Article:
Internal Fixation of Tarsal Navicular Fractures
• 4.0-mm partially threaded cannulated screws (titanium preferred to allow for future MRI)
• Dental picks
• Small pointed reduction clamps
• Freer elevator
• 2.0-mm drill bit
• Kirschner wires (0.045, 0.054, and 0.062 in)
• Image intensifier/fluoroscopy (mini C-arm)
• Radiolucent table
• Padded bump underneath the ipsilateral buttock
• Esmarch supramalleolar tourniquet or pneumatic thigh tourniquet
• Advantageous for stress fractures in the mid to lateral third of the navicular bone.
• Dorsal longitudinal incision centered over the navicular bone, as localized with fluoroscopic imaging.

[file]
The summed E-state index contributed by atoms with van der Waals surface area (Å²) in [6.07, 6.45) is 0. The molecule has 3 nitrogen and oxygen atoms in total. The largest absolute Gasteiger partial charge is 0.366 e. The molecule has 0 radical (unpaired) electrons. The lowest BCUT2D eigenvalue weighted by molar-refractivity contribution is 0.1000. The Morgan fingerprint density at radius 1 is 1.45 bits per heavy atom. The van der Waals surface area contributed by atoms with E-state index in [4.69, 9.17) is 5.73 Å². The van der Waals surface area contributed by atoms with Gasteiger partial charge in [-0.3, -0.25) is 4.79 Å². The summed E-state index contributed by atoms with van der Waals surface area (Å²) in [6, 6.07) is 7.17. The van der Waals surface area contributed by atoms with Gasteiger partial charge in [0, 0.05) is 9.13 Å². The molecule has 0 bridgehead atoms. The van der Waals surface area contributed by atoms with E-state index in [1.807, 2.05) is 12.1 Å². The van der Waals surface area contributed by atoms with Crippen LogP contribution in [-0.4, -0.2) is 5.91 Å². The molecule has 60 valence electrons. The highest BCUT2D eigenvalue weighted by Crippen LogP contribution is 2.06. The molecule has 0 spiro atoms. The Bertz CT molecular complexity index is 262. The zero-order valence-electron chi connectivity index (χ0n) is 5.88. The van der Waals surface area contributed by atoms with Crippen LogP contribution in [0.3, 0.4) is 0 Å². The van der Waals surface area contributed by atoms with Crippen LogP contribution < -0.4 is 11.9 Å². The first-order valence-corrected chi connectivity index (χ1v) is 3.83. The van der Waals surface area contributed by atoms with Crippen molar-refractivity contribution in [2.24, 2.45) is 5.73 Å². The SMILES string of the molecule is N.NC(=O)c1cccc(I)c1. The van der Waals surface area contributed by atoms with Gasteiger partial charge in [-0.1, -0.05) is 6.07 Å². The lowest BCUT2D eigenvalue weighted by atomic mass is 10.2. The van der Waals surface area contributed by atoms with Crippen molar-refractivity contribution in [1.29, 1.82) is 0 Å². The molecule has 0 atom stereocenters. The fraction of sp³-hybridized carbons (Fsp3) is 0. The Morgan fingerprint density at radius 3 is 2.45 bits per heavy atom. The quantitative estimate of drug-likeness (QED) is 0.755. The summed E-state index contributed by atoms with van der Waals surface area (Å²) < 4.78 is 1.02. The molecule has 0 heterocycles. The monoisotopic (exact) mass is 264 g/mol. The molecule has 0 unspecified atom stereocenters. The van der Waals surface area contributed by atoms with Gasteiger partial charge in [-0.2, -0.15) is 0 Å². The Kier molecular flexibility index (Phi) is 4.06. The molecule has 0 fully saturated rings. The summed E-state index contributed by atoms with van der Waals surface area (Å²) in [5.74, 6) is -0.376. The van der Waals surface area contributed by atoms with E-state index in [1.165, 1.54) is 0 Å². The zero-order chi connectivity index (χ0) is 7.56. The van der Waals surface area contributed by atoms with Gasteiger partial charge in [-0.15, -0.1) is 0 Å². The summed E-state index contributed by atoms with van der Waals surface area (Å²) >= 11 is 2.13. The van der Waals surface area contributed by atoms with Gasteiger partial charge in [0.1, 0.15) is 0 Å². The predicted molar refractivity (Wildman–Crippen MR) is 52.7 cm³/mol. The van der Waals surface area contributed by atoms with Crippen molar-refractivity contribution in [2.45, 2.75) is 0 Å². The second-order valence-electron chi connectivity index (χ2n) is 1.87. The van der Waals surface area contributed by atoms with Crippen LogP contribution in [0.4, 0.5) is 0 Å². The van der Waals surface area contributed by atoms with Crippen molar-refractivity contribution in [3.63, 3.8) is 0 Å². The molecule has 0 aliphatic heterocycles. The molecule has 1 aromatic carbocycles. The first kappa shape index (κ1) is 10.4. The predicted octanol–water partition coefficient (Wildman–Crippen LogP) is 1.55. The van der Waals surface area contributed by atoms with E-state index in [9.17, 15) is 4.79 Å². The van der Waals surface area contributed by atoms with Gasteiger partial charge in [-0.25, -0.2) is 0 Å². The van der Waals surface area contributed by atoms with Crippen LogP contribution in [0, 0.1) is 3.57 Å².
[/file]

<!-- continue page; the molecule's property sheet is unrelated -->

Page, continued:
• The neurovascular structures (dorsalis pedis artery and superficial peroneal nerve branches) are identified and retracted medially.
• The extensor tendons (extensor hallics longus medially and extensor hallucis brevis laterally) are retracted.
• The periosteum of the navicular and the talonavicular joint capsule is incised to aid in identification of the fracture.
• It often is necessary to remove the dorsal cortical surface and any associated exostoses from the dorsum of the talonavicular joint to clearly identify the fracture site (Fig. 66-1).
• The fracture site is debrided, with care taken to preserve the articular joint surfaces (Fig. 66-2).
• A small drill bit or Kirschner wire can be used to perforate the exposed bone surfaces within the fracture itself and is recommended in chronic cases where sclerosis is present (Fig. 66-3).
Figure 66-1 | Dorsal approach to navicular fracture with mobilization of dorsal exostosis using an osteotome (A) followed by removal using a small rongeur (B).